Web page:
The original White House page dedicated to the problem of climate change and former President Barack Obama's policies to address it is now a broken link: "The requested page '/energy/climate-change' could not be found."
Instead, the White House website features Trump's energy talking points from the campaign. The page—titled, "An America First Energy Plan"—makes no mention of climate change, other than to say, "President Trump is committed to eliminating harmful and unnecessary policies such as the Climate Action Plan and the Waters of the US rule. Lifting these restrictions will greatly help American workers, increasing wages by more than $30 billion over the next 7 years."Predictable if the incoming Secretary of State is the sitting CEO of Exxon/Mobil and the soon-to-be Administrator of the Environmental Protection Agency is the Oklahoma Attorney General who came to the President's attention as a cabinet pick through a blizzard of industry-friendly lawsuits aimed to weaken the impact of the EPA which Trump has pledged to break into "tidbits".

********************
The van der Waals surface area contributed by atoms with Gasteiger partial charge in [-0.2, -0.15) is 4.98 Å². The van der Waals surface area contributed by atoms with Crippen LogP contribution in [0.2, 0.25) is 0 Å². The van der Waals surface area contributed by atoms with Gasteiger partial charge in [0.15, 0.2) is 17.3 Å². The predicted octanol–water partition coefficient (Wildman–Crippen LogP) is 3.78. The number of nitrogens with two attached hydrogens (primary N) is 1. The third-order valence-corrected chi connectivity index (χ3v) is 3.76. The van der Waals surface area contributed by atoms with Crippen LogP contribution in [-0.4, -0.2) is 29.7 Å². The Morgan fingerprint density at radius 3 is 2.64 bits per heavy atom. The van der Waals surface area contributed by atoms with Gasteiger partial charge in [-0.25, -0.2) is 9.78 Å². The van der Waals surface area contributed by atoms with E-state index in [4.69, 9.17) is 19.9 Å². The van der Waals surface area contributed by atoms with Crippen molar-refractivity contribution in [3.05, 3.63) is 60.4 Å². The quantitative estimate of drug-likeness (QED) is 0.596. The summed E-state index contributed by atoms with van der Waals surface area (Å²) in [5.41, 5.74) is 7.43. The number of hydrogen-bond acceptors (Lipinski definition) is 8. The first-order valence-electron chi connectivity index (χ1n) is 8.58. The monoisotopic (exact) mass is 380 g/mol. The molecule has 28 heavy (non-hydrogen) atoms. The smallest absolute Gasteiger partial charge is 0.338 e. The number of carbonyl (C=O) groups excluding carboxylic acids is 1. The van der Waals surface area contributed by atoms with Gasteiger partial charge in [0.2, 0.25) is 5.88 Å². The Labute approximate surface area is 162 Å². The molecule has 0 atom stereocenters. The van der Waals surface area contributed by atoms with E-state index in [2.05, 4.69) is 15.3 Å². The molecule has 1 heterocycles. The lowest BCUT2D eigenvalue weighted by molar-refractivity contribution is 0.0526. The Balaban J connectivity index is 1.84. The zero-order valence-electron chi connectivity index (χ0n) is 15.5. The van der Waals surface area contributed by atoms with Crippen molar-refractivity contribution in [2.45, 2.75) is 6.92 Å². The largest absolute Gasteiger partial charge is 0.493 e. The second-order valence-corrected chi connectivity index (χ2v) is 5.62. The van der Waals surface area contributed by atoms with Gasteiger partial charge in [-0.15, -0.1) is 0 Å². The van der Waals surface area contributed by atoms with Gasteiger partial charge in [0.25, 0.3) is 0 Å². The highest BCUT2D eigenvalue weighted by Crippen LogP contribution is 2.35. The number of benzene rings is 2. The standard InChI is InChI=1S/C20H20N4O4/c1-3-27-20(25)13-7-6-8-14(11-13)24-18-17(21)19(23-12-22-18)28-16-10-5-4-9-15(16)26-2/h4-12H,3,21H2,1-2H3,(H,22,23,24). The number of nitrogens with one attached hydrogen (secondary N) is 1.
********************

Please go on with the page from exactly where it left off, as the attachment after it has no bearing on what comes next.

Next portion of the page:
The White House website deletions follow the intentional scrubbing by Wisconsin Governor Scott Walker's "chamber of commerce mentality" Department of Natural Resources of climate science webpages, along with similar web censoring by Wisconsin Public Service Commission he controls in the state that gave the world Aldo Leopold, John Muir, Gaylord Nelson and Earth Day.
This as warming Antarctic glaciers are cracking by the multiple mile, the earth's temperatures are hitting a record high three years running, south Florida is undergoing sunny day flooding as the ocean level rises and the Midwest's 100-year inundations are happening a lot more frequently while special-interest behold leaders like Scott Walker deal with the problem by deleting the very information that real policy-makers need if there are to be actual solutions.
They say we are in a fact-free world where even words don't matter anymore.
And in that spirit, the ruling party is targeting science, too - - right where words and facts can make or break the planet.
All at our collective peril.